Aqua Expeditions actively supports the Manatee Rescue Centre in Iquitos, Peru, where our operations are based. The Center rescues and rehabilitates orphaned or injured manatees before releasing them back into the wild — more than 26 manatees have been released since 2009. Our Amazon itineraries include a visit to the center, where guests can see firsthand the conservation efforts and learn about this vulnerable species and its threats.



IUCN Status: Least Concern


With their seemingly unimpressed facial expression, capybaras are nevertheless highly social creatures. These rodents also live in large groups of about 20 to 30 and enjoy spending time dipping in the Peruvian Amazon’s waterways and mud banks in the day.


Capybaras can also remain submerged in water for five minutes and run as fast as a horse, which partly explains why they’re not an endangered species. Some locals hunt them for their meat and hide, not minding the fact that capybaras occasionally eat their own waste as a source of bacterial gut flora. We’re guessing these creatures have never heard of yogurt.



IUCN Status: (Data deficient)


Once close to extinction, the paiche (arapaima gigas) fish now thrive in the Amazon river thanks to sustainable fishing programs run by the river communities. The paiche can grow up to 2 meters (6 feet 7 inches) in length and weigh up to 200 kilograms (441 pounds), making it one of the largest fishes in the Amazon.


On our luxury Amazon river ships, renowned chef Pedro Miguel Schiaffino delivers a world-class menu that features the paiche. At the same time, Aqua Expeditions is committed to conserving the species by working with local communities to practice sustainable fishing techniques and buying only from certified fish farms, where the paiche is nurtured to an optimal size for consumption.


8) South American Tapir

IUCN Status: Vulnerable


While not the prettiest looking animal, a sighting of the South American tapir in the Peruvian Amazon rainforest is special in its own right. Highly mobile on land and in water, tapirs are the most primitive large mammals in the world and have been around for 20 million years.


A relative of the rhinoceros, the South American tapir generally feeds only at night while hiding in the cool forest in the day. If these herbivores happen to be hungry, you can witness its unique way of eating; a long, flexible proboscis, or snout, grasps leaves, shoots, buds, fruit, and small branches.


The South American tapir is protected inside the Amazon rainforest, but increased deforestation, poaching, and agricultural development outside these areas are driving species numbers down.


9) Agami Heron

IUCN Status: Vulnerable


Classified as vulnerable, this elusive bird is on the IUCN Red List because of habitat loss in the Amazon, but in the protected Pacaya Samiria National Reserve a handful of Agami heron flocks have found their sanctuary.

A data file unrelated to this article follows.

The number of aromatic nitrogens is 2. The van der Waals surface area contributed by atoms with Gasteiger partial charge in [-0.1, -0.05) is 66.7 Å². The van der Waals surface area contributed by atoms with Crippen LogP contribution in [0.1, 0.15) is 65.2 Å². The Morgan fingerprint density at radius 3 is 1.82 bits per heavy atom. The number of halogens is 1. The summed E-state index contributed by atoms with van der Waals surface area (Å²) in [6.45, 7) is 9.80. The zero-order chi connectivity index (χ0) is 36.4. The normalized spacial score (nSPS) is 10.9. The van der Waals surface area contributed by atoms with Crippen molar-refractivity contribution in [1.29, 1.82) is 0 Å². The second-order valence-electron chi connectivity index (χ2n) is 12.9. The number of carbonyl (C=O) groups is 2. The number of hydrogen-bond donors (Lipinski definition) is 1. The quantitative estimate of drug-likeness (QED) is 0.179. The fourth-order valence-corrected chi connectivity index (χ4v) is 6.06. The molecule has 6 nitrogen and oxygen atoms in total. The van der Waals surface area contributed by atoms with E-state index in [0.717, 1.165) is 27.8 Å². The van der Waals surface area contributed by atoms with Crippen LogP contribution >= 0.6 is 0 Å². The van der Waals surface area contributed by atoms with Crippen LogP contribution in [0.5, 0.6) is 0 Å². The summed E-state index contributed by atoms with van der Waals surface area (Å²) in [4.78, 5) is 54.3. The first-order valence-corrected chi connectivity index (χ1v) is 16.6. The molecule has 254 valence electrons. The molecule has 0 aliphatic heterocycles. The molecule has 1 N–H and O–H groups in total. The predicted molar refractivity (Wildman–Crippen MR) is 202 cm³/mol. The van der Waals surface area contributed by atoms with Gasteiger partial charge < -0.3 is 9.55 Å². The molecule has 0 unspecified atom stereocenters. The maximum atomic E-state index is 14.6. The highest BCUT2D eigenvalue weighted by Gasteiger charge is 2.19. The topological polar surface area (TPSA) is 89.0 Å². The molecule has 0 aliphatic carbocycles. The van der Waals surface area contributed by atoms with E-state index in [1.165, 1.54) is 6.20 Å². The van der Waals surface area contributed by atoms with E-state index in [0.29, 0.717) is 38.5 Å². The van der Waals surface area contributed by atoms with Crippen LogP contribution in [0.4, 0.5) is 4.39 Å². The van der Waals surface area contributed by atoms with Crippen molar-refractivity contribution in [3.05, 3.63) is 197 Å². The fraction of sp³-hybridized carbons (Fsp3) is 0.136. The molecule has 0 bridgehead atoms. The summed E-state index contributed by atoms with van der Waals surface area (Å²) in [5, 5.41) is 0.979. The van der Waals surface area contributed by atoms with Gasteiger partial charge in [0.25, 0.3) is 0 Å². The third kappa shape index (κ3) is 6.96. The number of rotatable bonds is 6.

If you’re an avid birdwatcher, you will be in good hands if you follow an Aqua Expeditions naturalist guide. “Agami herons are very shy, but they nest together in colonies of hundreds, sometimes thousands, of nests. It’s quite amazing,” says George.


One of the Agami heron’s most distinctive behaviors is its courtship ritual, which both sexes participate in. The area between the eye and the bill of the bird can turn an intense red, while a silver crest can be seen on its neck.


10)Yellow-spotted Amazon river turtle

IUCN Status: Vulnerable


Also known locally as taricaya turtles, the yellow-spotted Amazon river turtle has evolved differently from other species; they protect themselves by folding their necks to the side under their shell (rather than retracting them backward into the shell).


Currently listed as vulnerable, it seems that everybody wants to get their hands on the taricaya turtle. Taricaya hatchlings and juveniles are at high risk of predation by birds, snakes, large fish, frogs, mammals, and humans. The turtles are especially vulnerable to illegal egg poaching.


Since 2012, Aqua Expeditions has been part of the Taricaya Turtle Project in the Pacaya Samiria National Reserve. Working closely with authorities at the Reserve, we have overseen the incubation of eggs and, with the help of our guests aboard the Aria Amazon, released more than 1400 hatchlings safely into the wild. Guests can also “adopt” a turtle for US$5, the proceeds of which will help to fund this project together with our financial contribution.


Watch the video below to find out more about the Taricaya Turtle Project.

Taricaya Turtle Wildlife Preservation; Pacaya Samiria National Reserve


Navigating the Amazon river responsibly

Aqua Expeditions is committed to conservation in the ecologically sensitive regions of the Amazon, as well as the Mekong river, and seas of East Indonesia. In addition to wildlife preservation, we have adopted procedures to minimize environmental contamination and preserve the natural habitats and waterways through which we travel. Learn more about our sustainable operations.


Interested to discover the Peruvian Amazon’s wildlife with our experienced naturalist guides? Join us on board our luxury expedition ships, the Aria Amazon and brand-new Aqua Nera.